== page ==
Taken, however, as a part of a whole movie, the tsunami becomes a bright spot in an otherwise unremarkable film. When the water stops flowing so does our interest, as the search for reconciliation doesn’t have a shred of the inherent drama of the disaster scene. The bulk of the movie is missing the immediate intensity and doesn’t succeed even in delivering the urgency of the family’s situation. When members reunite, it’s moving based on the performances, not because we know what they’ve been through, which should be the case. The reconnection plot, which is the bulk of the movie, is undercooked, as we see the family in diaspora passing time or helplessly hand-wringing about each other. It’s passive when it should be active, giving us nothing to chew on. After a thrilling set-piece with the tsunami, the rest of the movie is devoid of them.

Standing against this unmoving backdrop is Tom Holland as Lucas, who, in his first on-camera role, meets the trying physical demands and passes the emotional ones as well, shifting between the terrified little boy that he most certainly would be and the no-nonsense pragmatist he tries to be. The brief moment when he tries to find families who have lost each other in the emergency center could easily be expandedit’s the most compelling part of the last half of the movieand Holland’s fierce determinism to reconnect loved ones is coupled with his anxiety of not knowing if he’ll ever be reconnected with his own. Very good as well is Watts, who creates a world of worry and concern mostly with her eyes. She and Holland share a devastating scene that shows the tsunami’s assault on the survivors’ humanity. Maria is walking the watery wreckage with Lucas behind her and he notices a sizable chunk of her leg missing that she simply doesn’t have time to notice. She turns around and he embarrassingly acknowledges that her breast is exposed as her shirt has been torn asunder by the water. There are no words in this scene but, outside of the tsunami itself, it dominates my memory of The Impossible. Watch the pained and weary look on Watts’ face as she ties what remains of her shirt to cover herself. Still, Watts can do only so much as she’s resigned to a gurney for most of the movie and is cornered into a series of teary or violent outbursts, as if she’s doing Fantine’s death scene for 90 minutes. Still, she gives a rousing portrayal of a protective mother faced with the impossibility of protecting her children or even herself.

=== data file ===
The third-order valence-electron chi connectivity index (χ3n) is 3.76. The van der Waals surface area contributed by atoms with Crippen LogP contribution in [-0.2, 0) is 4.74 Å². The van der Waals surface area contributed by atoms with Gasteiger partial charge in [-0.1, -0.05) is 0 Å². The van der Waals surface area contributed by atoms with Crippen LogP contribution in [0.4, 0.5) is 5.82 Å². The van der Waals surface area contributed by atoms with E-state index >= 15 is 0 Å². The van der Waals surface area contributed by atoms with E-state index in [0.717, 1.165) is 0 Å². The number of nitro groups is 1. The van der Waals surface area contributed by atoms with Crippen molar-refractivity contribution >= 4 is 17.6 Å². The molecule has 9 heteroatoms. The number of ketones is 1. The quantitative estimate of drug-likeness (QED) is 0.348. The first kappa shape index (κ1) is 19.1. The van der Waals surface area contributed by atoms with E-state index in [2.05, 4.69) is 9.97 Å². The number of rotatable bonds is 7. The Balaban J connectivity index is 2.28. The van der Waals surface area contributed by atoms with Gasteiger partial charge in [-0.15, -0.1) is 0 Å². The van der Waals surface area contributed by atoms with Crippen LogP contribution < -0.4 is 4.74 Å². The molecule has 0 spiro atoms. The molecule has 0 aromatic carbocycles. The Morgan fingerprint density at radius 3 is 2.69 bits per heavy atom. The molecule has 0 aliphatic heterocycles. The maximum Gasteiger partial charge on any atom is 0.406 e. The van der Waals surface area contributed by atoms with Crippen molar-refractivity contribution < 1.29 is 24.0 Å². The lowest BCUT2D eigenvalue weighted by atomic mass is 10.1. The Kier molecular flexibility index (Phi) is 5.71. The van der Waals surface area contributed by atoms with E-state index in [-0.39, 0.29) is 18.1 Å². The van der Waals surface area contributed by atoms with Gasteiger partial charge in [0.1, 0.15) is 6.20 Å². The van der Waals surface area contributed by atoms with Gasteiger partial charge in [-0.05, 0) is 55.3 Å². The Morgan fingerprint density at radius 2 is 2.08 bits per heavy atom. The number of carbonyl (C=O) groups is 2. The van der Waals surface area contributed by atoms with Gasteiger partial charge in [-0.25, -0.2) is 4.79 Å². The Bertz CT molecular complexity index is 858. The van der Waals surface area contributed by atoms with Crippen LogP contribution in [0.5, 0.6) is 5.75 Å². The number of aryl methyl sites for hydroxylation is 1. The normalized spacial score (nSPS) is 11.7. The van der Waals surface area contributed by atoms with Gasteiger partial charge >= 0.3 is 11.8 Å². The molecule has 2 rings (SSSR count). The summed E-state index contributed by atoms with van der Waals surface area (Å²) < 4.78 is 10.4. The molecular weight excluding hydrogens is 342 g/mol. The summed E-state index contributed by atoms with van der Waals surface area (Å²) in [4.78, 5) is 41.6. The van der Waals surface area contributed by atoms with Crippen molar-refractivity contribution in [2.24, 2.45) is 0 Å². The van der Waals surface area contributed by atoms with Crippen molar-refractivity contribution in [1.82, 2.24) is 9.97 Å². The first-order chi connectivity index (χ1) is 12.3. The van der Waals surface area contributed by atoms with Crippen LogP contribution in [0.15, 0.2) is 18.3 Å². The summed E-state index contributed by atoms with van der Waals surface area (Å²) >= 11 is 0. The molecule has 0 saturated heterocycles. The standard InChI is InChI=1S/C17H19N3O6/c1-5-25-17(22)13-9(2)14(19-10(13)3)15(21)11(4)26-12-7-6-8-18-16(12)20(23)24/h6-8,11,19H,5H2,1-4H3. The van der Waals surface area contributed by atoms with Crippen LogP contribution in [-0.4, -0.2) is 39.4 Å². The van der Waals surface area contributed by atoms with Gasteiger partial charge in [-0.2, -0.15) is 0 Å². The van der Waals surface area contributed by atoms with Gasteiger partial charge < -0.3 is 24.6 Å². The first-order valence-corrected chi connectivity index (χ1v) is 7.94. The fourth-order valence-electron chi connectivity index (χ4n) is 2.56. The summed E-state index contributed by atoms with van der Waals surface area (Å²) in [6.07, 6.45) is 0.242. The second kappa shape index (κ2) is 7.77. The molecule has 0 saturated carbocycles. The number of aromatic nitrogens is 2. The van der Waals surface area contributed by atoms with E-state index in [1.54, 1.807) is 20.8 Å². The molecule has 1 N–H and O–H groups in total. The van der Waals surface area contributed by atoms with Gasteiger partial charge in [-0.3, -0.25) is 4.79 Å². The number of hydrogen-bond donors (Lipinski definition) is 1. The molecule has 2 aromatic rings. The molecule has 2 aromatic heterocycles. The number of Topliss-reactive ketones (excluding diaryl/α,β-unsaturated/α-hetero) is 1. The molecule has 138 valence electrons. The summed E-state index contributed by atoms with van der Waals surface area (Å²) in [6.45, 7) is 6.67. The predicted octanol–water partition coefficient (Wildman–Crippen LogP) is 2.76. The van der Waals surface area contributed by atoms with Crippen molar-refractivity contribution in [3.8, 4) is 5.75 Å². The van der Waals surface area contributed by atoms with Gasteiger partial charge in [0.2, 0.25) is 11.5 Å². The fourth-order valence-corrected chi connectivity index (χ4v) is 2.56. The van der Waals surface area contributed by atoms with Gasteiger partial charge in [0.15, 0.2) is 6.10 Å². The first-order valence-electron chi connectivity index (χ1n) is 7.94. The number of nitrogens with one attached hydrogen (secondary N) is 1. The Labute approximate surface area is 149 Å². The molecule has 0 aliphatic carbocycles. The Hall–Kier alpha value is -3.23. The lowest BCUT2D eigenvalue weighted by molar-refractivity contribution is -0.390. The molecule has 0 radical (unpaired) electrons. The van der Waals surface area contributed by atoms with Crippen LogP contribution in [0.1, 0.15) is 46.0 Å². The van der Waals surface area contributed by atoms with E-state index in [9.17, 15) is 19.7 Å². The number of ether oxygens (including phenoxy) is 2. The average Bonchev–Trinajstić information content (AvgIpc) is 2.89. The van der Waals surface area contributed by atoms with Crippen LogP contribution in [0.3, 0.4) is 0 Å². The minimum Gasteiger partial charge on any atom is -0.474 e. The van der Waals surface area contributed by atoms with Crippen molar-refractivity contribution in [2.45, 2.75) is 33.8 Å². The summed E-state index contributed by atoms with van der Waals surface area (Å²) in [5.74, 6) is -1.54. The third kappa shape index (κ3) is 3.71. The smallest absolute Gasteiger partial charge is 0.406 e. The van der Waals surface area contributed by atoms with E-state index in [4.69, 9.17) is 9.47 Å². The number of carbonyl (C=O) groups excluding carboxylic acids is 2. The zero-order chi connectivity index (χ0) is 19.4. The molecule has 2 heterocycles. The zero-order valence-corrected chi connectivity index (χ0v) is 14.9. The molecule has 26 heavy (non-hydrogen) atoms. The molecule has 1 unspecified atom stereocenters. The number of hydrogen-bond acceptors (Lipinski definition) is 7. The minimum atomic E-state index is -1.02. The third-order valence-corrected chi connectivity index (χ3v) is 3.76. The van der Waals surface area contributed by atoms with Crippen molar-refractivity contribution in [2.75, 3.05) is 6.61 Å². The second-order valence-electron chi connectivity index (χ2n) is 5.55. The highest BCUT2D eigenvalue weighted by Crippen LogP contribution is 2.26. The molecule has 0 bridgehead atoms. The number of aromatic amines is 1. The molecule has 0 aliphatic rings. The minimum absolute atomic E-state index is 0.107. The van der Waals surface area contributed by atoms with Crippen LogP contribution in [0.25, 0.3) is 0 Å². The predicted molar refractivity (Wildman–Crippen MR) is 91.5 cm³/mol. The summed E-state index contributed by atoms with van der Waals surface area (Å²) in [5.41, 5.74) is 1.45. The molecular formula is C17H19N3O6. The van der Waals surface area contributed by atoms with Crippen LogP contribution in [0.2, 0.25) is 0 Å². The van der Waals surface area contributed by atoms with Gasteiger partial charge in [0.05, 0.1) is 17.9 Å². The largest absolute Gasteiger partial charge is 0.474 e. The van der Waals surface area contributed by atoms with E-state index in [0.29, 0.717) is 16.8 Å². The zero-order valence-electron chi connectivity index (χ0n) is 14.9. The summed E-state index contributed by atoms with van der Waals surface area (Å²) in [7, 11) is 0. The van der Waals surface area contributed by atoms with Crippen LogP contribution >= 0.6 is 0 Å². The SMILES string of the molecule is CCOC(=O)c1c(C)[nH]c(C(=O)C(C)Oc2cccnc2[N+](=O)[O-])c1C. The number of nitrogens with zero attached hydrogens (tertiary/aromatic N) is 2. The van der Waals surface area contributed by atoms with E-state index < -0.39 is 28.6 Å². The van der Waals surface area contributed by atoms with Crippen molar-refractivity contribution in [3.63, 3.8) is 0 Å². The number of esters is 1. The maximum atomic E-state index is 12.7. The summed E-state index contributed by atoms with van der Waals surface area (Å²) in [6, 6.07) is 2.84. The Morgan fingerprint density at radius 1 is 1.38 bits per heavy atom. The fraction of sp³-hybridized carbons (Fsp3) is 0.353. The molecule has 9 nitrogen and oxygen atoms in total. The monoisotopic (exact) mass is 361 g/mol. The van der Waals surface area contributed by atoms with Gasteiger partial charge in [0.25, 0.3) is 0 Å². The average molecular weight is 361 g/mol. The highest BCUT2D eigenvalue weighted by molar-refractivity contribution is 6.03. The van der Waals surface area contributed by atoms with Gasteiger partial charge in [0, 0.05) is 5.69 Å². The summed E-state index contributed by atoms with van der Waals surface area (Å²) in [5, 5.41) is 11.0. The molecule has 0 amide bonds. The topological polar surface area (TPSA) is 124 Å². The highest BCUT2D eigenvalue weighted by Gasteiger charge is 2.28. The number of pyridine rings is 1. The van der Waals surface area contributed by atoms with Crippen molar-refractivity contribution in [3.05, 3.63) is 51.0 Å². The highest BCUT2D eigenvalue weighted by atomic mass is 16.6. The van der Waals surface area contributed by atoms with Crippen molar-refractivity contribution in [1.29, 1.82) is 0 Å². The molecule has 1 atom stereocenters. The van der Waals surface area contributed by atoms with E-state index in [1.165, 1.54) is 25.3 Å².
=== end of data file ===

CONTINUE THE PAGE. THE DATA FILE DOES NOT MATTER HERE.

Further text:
In the end The Impossible falls flat in spite of its amazing subject because after showing the broad devastation of the tsunami, in getting specific, it disengages us. The Belons’ survival, while inspiring and heart-warming, didn’t seem like one story among thousands, but was treated as if it were the only one. The movie doesn’t show the scope of a disaster that took the lives of more than 200,000 people, presenting the tsunami as if the world had conspired simply to ruin this white family’s Boxing Day, and as soon as they get out of Dodge, the disaster can be forgotten about. No movie could encompass the entire thing, I imagine, and The Impossible demands to be seen for its treatment of the tsunami itself, but for everything else, it falters.